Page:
They wanted to help Key West locals hurt by the COVID-19 crisis, so they dug deep

Gwen Filosa
·3 min read

Scott and Sonja Miller wanted to help people in Key West who are among the hardest hit by the economic fallout from the COVID-19 pandemic.

So the couple on Friday paid the May rent for 52 residents who call the ocean home.

“We’re blessed to have the resources to do it,” Scott Miller said on Friday. “More importantly, we did it to hopefully inspire others to do so.”

The Millers plunked down $18,594 for all those who live on boats in the city’s mooring field, which is located between Fleming Key and the Navy’s Sigsbee Park Annex, according to the city.

The residents live “on the hook,” as mariners call it, which in the Florida Keys is a common way the working class can afford to live in the increasingly expensive island chain.

“I have a job, I have lots of work,” said Miller, 60, a civil engineer who relocated his firm from Arkansas to Key West about a year ago.

“But this whole town effectively is shut down,” he said. “A lot of people need some help. Why not share? It’s one of the reasons we moved here, that’s the beauty of this place.”

Sonja Miller handles the accounting and secretarial work for Scott Miller Consulting Engineer.

Having vacationed in Key West for the last 15 years, she said they are relatively new to living full-time on the island.

She volunteers with the Star of the Sea Foundation, which provides groceries and meals to the needy across the Florida Keys.

“Not a soul,” Scott Miller said, when asked if he knows any of the residents of the mooring field.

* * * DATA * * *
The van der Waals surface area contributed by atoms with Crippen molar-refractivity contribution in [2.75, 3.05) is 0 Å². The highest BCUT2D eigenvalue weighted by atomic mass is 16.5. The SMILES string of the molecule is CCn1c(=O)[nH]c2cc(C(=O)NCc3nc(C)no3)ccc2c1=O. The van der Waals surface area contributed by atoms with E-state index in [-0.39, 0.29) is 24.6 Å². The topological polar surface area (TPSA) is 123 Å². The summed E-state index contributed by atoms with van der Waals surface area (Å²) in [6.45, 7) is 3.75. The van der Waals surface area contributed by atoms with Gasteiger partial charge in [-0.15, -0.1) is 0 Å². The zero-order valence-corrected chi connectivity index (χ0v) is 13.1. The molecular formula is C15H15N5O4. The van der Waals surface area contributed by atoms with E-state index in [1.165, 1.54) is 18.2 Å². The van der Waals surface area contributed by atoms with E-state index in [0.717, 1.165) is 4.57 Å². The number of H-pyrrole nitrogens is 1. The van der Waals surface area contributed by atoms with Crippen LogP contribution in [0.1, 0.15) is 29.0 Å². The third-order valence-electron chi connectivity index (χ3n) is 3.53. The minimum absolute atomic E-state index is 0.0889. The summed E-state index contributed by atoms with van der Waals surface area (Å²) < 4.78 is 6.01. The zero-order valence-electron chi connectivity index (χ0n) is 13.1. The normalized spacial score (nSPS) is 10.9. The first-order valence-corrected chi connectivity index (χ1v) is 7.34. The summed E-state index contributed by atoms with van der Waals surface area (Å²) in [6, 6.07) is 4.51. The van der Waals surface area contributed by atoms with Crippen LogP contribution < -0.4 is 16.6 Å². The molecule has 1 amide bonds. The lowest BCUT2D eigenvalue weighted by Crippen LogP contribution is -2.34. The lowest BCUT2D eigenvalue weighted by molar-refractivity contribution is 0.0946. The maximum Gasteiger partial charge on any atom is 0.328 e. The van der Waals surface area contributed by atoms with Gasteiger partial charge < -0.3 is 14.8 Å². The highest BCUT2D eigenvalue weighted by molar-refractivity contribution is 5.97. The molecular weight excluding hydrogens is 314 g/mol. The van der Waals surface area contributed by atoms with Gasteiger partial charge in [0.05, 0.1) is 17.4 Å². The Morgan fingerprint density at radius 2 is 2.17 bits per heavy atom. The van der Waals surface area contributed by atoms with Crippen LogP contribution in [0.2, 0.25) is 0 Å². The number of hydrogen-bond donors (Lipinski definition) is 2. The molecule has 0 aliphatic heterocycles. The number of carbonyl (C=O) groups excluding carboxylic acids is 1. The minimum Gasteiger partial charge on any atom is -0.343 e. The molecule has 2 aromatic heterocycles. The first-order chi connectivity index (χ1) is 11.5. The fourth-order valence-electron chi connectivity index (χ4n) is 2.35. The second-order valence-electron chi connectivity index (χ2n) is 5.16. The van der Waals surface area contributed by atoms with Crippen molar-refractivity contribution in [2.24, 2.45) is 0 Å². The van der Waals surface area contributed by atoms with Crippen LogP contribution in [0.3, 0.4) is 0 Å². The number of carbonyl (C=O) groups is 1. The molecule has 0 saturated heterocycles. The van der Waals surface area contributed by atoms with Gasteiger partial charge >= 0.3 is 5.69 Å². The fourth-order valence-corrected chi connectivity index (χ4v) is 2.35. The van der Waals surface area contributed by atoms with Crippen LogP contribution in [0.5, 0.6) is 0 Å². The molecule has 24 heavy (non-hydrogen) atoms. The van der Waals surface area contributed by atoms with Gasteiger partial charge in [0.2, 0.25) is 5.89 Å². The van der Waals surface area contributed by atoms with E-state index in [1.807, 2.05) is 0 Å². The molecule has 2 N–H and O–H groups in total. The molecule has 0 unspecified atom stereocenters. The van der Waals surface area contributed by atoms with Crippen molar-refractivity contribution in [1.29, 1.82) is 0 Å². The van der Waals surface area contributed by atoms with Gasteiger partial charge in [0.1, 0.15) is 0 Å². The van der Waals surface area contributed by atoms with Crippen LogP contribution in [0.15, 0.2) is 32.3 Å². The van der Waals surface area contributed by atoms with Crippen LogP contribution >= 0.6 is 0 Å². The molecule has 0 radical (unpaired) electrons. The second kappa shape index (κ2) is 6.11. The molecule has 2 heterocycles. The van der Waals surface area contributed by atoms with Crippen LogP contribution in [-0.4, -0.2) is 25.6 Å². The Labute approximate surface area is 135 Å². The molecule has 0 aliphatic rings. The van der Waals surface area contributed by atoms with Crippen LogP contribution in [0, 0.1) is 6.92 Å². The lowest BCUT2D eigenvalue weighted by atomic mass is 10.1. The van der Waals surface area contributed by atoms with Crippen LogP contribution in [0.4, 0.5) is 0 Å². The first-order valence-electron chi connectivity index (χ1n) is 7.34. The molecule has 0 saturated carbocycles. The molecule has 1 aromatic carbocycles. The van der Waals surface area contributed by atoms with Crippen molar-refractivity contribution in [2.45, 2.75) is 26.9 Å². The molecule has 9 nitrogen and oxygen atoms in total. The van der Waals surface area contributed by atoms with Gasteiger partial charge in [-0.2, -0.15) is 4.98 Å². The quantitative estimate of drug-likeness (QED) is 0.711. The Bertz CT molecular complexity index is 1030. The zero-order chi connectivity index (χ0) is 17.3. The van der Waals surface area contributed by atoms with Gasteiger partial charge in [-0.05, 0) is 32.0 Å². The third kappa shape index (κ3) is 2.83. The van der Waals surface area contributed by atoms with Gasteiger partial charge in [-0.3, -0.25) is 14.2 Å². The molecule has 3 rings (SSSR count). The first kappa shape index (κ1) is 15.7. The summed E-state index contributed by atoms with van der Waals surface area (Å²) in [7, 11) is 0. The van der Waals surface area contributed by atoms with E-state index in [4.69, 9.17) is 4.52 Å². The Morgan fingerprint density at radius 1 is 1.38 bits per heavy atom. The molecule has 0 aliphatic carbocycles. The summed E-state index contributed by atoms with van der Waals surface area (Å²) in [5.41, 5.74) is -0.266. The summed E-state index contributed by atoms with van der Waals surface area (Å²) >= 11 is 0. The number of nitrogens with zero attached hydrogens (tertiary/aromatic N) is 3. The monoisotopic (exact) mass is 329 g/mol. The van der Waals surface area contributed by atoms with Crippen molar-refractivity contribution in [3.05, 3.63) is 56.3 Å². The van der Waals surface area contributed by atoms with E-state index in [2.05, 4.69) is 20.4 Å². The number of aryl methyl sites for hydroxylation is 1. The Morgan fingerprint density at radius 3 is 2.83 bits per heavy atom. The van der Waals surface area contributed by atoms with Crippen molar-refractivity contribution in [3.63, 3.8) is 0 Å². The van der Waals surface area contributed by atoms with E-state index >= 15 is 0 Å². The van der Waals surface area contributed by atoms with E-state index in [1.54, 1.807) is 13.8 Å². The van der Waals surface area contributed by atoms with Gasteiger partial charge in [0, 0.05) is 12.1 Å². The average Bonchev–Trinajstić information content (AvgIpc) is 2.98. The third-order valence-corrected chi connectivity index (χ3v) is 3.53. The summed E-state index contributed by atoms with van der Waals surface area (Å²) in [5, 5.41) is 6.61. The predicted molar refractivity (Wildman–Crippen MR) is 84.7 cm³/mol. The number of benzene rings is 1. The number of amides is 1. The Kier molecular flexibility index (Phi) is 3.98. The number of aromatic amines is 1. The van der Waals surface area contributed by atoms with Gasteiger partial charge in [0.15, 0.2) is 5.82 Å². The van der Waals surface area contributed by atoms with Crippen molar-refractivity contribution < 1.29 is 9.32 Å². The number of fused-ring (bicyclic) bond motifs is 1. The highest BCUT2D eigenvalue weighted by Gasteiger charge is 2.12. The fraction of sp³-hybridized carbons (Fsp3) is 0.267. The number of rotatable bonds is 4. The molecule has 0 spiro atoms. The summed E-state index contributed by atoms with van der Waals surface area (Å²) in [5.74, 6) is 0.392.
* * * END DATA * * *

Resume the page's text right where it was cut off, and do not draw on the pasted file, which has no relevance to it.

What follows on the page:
The residents expressed gratitude to the couple.

“It helps my family more than you can imagine,” Brandy Carpenter said Friday. “We have three kids on our floating home and I was worried.”

Amy Adams-Garrett, who also lives on the mooring field, said the Millers are the epitome of the island’s official motto, “One Human Family.”

“I am humbled by the fact that this amazing couple has gone above and beyond to help not just us but this entire community out here. Thank you, Mr. and Mrs. Miller.”

In late March, the Millers reached out to Mayor Teri Johnston, looking for a way to help those living in the mooring field by possibly paying any back rent that was owed.

At that time, though, rents were up to date, said city spokeswoman Alyson Crean.

Rents in the mooring field are $20.32 per day or $357.58 monthly.

A Key West couple has paid rent for 52 people who live in the city’s mooring field, located between Fleming Key and the Navy’s Sigsbee Park Annex.
A Key West couple has paid rent for 52 people who live in the city’s mooring field, located between Fleming Key and the Navy’s Sigsbee Park Annex.

Crean said the Millers’ act of kindness during a time when the Keys economy is essentially shut down, with hotels, short-term vacation rentals and nonessential businesses closed to visitors, is an example of the island’s motto.

People have stepped up in Key West to help one another in many ways, Crean said.

Across the island, restaurants, churches and nonprofit agencies are giving out meals and groceries to the needy.

Locals are sewing face masks to raise money for unemployed service industry workers.

On Friday, Monroe County leaders said the Keys won’t reopen to tourists in May.

What does it mean to live ‘on the hook’ in Key West? Let these boaters show you